BWW Review: HOW NOT TO DROWN, Tron Theatre, Glasgow
Written by Nicola McCartney and Dritan Kastrati, How Not To Drown is based on Kastrati's true story about seeking refuge in the UK aged eleven. In 2002 at the end of the Kosovan war, his parents sent the young boy on a perilous journey at the hands of smugglers to follow his older brother to England.
On the stage is a tilted square of wood much like a raft, that rotates throughout the production to signify a change of location. This set piece is particularly effect during the scenes at sea where it can move to show the dangers of the crossing.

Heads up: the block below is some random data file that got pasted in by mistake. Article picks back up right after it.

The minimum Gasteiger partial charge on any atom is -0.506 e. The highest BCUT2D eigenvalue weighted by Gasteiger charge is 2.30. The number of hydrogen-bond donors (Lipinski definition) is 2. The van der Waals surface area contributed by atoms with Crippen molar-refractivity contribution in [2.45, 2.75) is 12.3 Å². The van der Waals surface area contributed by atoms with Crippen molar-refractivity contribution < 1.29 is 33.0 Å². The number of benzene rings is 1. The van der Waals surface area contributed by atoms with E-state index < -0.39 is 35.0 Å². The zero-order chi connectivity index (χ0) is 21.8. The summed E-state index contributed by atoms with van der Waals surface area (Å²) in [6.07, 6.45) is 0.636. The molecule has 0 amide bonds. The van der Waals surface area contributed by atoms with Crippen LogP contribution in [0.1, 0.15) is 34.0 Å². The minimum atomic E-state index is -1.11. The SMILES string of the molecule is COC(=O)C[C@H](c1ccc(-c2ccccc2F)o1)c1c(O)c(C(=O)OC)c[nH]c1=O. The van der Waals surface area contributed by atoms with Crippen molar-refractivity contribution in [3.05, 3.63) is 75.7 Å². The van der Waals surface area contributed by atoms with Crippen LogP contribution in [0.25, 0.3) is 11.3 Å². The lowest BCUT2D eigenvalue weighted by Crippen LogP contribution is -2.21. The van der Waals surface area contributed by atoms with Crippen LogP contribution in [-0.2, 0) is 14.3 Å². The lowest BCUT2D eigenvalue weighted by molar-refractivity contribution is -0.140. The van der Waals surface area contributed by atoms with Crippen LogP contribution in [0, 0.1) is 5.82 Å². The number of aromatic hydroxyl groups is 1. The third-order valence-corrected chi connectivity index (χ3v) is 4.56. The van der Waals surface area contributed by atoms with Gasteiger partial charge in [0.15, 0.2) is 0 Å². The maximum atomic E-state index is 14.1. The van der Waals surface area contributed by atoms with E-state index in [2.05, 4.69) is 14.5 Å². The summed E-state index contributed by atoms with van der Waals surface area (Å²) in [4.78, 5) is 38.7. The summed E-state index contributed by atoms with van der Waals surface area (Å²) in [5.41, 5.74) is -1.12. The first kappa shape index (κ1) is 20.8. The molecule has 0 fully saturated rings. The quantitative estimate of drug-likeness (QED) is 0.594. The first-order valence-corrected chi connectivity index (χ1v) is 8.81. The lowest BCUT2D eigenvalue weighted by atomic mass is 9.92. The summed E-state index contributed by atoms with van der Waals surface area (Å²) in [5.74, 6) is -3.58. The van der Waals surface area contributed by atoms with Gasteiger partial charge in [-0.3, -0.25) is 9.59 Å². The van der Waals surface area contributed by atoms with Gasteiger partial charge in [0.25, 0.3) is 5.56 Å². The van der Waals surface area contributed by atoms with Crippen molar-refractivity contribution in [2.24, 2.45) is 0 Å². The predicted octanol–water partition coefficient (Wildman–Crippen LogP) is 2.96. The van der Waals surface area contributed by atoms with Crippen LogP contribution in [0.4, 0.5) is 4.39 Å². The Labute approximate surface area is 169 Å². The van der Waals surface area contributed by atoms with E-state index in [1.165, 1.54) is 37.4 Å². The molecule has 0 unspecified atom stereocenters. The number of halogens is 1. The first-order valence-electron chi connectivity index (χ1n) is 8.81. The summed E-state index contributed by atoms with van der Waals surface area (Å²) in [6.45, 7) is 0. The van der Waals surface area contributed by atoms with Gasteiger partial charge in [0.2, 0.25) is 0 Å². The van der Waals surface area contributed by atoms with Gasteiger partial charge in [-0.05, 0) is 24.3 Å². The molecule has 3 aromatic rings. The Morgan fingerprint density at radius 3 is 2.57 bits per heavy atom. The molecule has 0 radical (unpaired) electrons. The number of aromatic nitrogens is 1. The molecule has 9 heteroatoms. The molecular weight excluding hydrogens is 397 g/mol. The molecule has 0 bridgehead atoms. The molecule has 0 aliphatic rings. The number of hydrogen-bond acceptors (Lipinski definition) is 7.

While the title made me think this play was mostly about Dritan travelling to England, it covers a great deal of what happened after that. He was not allowed to live with his brother as they deemed him too young at seventeen to care for a child. He was put in the foster care system and How Not To Drown details his time there. Dritan gets tangled up in guidelines and policies that leave Little Room for common sense and humanity.
The five-strong cast play a variety of roles and this is a valuable asset to the production. The play is very fast paced and having the actors switch in and out from the role of Dritan's parents to other young asylum seekers and then social workers helps to maintain a dizzying momentum. It's very well done, and it is never unclear who is playing who at any given time.
How Not To Drown is a powerful exploration of retaining self identity when you're thrown into another culture.
How Not To Drown is at the Tron Theatre, Glasgow until 14 September.
Photo credit: Mihaela Bodlovic